But nearly a decade after the last financial crash of 2007–2008, the hunger for risky mortgages is back.
Earlier this month, $210 million worth of bonds stuffed with risky mortgages were given an AAA rating. It’s one of the first times since the banking crisis that such a product has been awarded a prime grade.
If this sounds eerily familiar, it’s because it is.
These very same financial products – junk mortgage bonds with an irresponsible rating – were part of what triggered the 2008 crash.
The new bonds in question are backed by “unqualified” mortgages. These are loans secured with a simple bank statement. No tax returns. Very little vetting.
Even Moody’s – the rating firm that stubbornly held riskier, also known as subprime, mortgage bonds at AAA before the crash – considers this type of loans risky.
Yet the mortgages are now finding their way into AAA bonds. Which means they could soon be in your pension pot and other retirement savings.
The message is simple. Wall Street is quietly opening the door to risky mortgages again.
The parallels to 2008 here are scary. Let’s take a look at mortgage-backed bonds in a little more detail to explain why.
The basic premise behind these financial products is fairly straightforward. Banks take thousands of mortgages and wrap them up into a bond package. Investors purchase the bond and receive a profit from the mortgage payments. Since most people pay their mortgage predictably and regularly, it’s (theoretically) a safe investment.
So safe, in fact, the bonds were given AAA ratings before the crash. Because they kicked out a higher yield than Treasury bonds, they were bought by pension funds, mutual funds, and even governments.
Of course, the bonds are safe only if homeowners pay their mortgages.
The problems started when banks began stuffing these bonds with subprime mortgages.
Subprime mortgages were handed out to those with poor credit and even those without an income, job, or assets. This was known as a NINJA (no income, no job, and no assets) mortgage.
With low-interest rates and soaring house prices, it was assumed that borrowers could pay back the loans easily. So the AAA ratings stuck.
Of course, we all know what happened next. Interest rates began to rise, putting pressure on repayments. House prices slowed, and the defaults began.
Those AAA bonds were now filled with failing mortgages. They were worth peanuts, dragging down the value of pension and mutual funds. The domino effect kicked in and carved out the recession.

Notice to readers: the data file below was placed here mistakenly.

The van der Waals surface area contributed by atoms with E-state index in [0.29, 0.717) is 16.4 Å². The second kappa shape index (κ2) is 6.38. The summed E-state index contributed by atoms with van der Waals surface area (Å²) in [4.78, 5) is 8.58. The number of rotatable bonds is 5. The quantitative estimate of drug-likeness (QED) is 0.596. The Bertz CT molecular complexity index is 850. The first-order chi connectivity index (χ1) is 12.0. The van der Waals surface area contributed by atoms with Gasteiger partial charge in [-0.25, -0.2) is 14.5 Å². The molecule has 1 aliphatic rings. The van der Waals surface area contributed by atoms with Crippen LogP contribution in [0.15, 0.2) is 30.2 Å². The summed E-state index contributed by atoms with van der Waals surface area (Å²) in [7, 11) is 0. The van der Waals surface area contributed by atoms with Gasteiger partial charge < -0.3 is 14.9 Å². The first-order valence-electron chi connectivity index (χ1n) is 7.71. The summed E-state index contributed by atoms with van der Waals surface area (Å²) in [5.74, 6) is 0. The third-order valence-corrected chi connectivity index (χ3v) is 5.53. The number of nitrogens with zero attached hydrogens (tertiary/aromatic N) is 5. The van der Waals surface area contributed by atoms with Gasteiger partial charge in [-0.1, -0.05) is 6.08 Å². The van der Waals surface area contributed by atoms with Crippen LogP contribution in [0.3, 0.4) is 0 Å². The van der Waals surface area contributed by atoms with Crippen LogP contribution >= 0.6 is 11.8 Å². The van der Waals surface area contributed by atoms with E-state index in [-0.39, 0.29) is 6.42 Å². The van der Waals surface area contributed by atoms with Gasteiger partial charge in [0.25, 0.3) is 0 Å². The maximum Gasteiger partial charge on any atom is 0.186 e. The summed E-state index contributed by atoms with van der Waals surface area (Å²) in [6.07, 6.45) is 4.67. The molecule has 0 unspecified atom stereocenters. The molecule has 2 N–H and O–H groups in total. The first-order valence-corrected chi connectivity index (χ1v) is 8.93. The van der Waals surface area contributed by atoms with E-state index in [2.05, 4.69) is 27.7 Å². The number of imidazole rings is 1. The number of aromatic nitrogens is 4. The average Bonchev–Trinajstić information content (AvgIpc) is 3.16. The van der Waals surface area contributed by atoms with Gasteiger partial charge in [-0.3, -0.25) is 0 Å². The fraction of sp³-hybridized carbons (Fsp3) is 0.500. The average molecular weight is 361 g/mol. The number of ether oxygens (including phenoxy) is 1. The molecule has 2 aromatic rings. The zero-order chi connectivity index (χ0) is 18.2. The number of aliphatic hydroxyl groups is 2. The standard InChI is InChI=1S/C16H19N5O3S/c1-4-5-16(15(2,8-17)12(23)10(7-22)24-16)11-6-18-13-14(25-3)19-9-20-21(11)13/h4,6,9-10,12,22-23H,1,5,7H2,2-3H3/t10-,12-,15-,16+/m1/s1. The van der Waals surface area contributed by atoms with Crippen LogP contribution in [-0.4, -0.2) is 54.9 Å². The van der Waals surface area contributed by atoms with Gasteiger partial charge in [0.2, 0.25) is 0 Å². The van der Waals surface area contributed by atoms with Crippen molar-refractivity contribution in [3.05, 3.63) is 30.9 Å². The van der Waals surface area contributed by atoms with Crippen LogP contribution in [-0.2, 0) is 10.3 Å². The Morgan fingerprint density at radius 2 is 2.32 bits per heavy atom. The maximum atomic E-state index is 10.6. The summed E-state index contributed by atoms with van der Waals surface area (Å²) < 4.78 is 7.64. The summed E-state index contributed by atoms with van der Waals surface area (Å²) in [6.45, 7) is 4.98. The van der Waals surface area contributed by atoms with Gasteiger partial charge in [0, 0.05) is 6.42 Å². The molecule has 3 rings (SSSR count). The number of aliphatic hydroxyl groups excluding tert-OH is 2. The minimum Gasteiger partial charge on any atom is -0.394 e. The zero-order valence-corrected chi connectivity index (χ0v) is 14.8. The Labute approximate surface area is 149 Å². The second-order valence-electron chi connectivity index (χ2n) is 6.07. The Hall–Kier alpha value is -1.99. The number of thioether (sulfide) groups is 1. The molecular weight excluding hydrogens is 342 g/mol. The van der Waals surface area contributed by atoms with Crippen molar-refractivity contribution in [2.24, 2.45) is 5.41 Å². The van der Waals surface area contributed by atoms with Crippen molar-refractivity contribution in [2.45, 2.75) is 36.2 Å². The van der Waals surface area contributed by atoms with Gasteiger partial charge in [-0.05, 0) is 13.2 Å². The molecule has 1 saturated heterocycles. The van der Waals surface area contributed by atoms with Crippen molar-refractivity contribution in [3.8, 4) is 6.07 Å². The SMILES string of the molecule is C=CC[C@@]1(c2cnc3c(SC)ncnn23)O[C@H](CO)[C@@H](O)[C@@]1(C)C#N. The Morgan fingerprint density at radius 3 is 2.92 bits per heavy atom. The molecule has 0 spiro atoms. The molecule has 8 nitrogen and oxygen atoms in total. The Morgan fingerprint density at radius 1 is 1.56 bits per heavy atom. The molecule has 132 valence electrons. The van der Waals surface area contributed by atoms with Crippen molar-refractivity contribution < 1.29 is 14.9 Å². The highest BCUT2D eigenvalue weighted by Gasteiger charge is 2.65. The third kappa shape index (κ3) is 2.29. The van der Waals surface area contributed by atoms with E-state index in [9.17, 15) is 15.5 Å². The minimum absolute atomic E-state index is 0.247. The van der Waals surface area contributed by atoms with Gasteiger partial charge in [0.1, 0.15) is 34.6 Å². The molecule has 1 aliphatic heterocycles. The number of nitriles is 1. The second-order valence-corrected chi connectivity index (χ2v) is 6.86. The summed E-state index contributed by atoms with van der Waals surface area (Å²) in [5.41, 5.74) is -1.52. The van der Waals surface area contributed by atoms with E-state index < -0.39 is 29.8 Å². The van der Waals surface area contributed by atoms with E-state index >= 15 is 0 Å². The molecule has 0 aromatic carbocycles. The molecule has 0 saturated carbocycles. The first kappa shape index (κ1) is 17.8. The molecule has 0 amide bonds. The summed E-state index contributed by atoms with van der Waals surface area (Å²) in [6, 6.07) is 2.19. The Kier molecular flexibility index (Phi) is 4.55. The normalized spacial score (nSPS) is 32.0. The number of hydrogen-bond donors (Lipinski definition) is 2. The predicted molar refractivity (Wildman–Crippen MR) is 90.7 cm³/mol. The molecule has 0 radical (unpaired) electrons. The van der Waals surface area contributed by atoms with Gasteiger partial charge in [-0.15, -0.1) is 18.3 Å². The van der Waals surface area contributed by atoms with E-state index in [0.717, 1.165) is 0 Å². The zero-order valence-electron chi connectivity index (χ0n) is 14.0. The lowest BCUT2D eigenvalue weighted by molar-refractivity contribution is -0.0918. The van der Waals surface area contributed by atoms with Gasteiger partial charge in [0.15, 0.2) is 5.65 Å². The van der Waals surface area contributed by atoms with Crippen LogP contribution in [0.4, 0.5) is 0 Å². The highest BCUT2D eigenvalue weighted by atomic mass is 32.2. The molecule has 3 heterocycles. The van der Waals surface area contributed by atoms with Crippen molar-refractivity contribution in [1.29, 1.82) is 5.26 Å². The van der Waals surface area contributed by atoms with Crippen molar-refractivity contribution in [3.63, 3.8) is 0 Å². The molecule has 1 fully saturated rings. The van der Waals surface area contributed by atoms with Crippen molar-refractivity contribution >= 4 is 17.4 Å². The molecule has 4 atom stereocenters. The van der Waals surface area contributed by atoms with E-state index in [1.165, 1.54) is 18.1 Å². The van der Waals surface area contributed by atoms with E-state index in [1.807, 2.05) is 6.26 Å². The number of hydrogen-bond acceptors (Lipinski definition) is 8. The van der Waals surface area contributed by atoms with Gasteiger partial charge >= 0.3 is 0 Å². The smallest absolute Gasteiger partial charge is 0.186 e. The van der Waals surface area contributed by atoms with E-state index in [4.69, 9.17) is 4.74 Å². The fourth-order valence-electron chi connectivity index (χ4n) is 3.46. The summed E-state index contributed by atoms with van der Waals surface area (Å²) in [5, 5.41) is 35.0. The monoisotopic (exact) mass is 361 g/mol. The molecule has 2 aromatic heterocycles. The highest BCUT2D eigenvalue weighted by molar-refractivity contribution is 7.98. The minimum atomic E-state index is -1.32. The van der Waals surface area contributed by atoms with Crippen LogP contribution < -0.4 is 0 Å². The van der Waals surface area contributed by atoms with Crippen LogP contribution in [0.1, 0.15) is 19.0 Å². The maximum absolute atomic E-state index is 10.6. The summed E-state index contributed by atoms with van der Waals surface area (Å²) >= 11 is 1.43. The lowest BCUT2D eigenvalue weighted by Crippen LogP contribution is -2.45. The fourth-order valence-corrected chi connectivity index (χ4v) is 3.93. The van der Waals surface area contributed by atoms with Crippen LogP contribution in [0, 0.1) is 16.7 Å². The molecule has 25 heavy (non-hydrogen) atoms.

Bottom line: There were two major catalysts for the 2008 crash. Number one, a willingness to lend to those who couldn’t afford it. Number two, false ratings of financial packages that were basically junk.
Flash forward to 2016 and both these factors are back. Risky mortgages and questionable ratings have returned.
Despite new rules and regulations to deter risky lending, “unqualified” loans are sold to borrowers who simply “state” their income.
The two rating firms at the center of this fiasco are DBRS, Inc., and Fitch Ratings, and this isn’t the first time they’ve rated risky bonds. DBRS, for example, has rated bonds with unqualified mortgages as high as A.
Both the rating firms and the lenders have been quick to defend themselves, maintaining that the mortgages are at a prime level. Fitch, for example, claims the average credit score of the mortgage borrowers is 712.
The lenders, which include Sterling Bank & Trust, Lone Star Funds, and Land sure Mortgage Corp, explain that these “unqualified” mortgages are typical. They regularly approve mortgages, they say, to those who cannot prove regular income. This could be business owners, for example.
This may well be true, but it looks like a slippery slope to us.
It means lenders are increasingly skipping their steps of due diligence. They’re approving mortgages without full documentation or full confidence in repayment.
Worse, Wall Street is merrily packaging these risky loans into new bonds. And rating companies are giving them a seal of approval.
The Slippery Slope
Don’t get us wrong. There isn’t another housing collapse right around the corner. But the dominoes are lining up in the same place.
And if you think no one is crazy enough to buy these bonds, think again.
The world’s largest asset manager, Black Rock, recently launched a European exchange traded fund (ETF) that tracks US mortgage-backed securities. They are pouring money into AAA bonds that now contain risky, unqualified mortgages.
Worse, with Trump in the White House, we may see lenders unshackled yet further. He has vowed to dismantle the restrictions on banks. We may see many, many more unqualified mortgages emerging yet. And many more AAA bonds filled with them.
Lastly, the Fed has tentatively begun raising interest rates. Of course, this won’t have an immediate impact on mortgage rates. However, what happens when mortgage rates do catch up?
What happens when that 4% repayment turns into, say, 8% and borrowers can’t afford the repayments? What happens when homeowners start defaulting and the bond yields dry up?
We can’t help but think of the following quote, often attributed to Einstein:
“Insanity is doing the same thing over and over again and expecting different results.”
The same wheels are in motion. Can we really expect a different result?
Many investors and savers aren’t waiting around to see what happens next. They already lived through it once. They know the smart thing to do is take control of their own money.
Start a self-directed IRA and have a say over what assets make it into your pension pot. Purchase a store of gold that cannot be manipulated. Or go overseas where lenders are held to higher standards.
Of course, we may get lucky. Things may take a different turn. One can always hope. But as Einstein implied, it would be insane to expect a different outcome.
Reprinted with permission from Nestmann.com.